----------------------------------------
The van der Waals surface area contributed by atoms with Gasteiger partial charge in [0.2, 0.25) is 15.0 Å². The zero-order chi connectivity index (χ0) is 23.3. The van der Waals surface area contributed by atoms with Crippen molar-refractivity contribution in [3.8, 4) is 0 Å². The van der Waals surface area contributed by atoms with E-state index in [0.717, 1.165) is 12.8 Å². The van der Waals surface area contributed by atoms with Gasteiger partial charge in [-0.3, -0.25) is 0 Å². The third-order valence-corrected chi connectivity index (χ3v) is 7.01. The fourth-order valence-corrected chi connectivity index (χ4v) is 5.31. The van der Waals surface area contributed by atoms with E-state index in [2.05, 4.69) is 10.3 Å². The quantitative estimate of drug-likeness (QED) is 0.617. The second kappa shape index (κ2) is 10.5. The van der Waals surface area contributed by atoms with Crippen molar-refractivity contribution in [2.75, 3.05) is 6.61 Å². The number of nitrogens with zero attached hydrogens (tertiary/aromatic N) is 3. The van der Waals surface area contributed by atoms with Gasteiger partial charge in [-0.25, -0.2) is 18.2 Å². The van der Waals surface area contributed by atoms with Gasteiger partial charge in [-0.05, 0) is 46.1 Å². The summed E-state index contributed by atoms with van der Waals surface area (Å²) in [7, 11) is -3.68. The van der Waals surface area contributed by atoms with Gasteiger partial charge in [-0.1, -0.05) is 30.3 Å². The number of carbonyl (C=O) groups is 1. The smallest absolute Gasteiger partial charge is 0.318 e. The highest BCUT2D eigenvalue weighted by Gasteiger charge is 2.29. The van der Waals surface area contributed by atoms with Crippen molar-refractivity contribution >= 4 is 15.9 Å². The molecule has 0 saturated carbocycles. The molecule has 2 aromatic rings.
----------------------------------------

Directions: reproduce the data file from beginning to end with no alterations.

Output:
The van der Waals surface area contributed by atoms with Gasteiger partial charge in [0.2, 0.25) is 15.0 Å². The zero-order chi connectivity index (χ0) is 23.3. The van der Waals surface area contributed by atoms with Crippen molar-refractivity contribution in [3.8, 4) is 0 Å². The van der Waals surface area contributed by atoms with E-state index in [0.717, 1.165) is 12.8 Å². The van der Waals surface area contributed by atoms with Gasteiger partial charge in [-0.3, -0.25) is 0 Å². The third-order valence-corrected chi connectivity index (χ3v) is 7.01. The fourth-order valence-corrected chi connectivity index (χ4v) is 5.31. The van der Waals surface area contributed by atoms with E-state index in [2.05, 4.69) is 10.3 Å². The quantitative estimate of drug-likeness (QED) is 0.617. The second kappa shape index (κ2) is 10.5. The van der Waals surface area contributed by atoms with Crippen molar-refractivity contribution in [2.75, 3.05) is 6.61 Å². The number of nitrogens with zero attached hydrogens (tertiary/aromatic N) is 3. The van der Waals surface area contributed by atoms with Gasteiger partial charge in [-0.25, -0.2) is 18.2 Å². The van der Waals surface area contributed by atoms with Gasteiger partial charge in [-0.05, 0) is 46.1 Å². The summed E-state index contributed by atoms with van der Waals surface area (Å²) in [7, 11) is -3.68. The van der Waals surface area contributed by atoms with Gasteiger partial charge in [-0.1, -0.05) is 30.3 Å². The number of carbonyl (C=O) groups is 1. The smallest absolute Gasteiger partial charge is 0.318 e. The highest BCUT2D eigenvalue weighted by Gasteiger charge is 2.29. The van der Waals surface area contributed by atoms with Crippen molar-refractivity contribution >= 4 is 15.9 Å². The molecule has 0 saturated carbocycles. The molecule has 2 aromatic rings.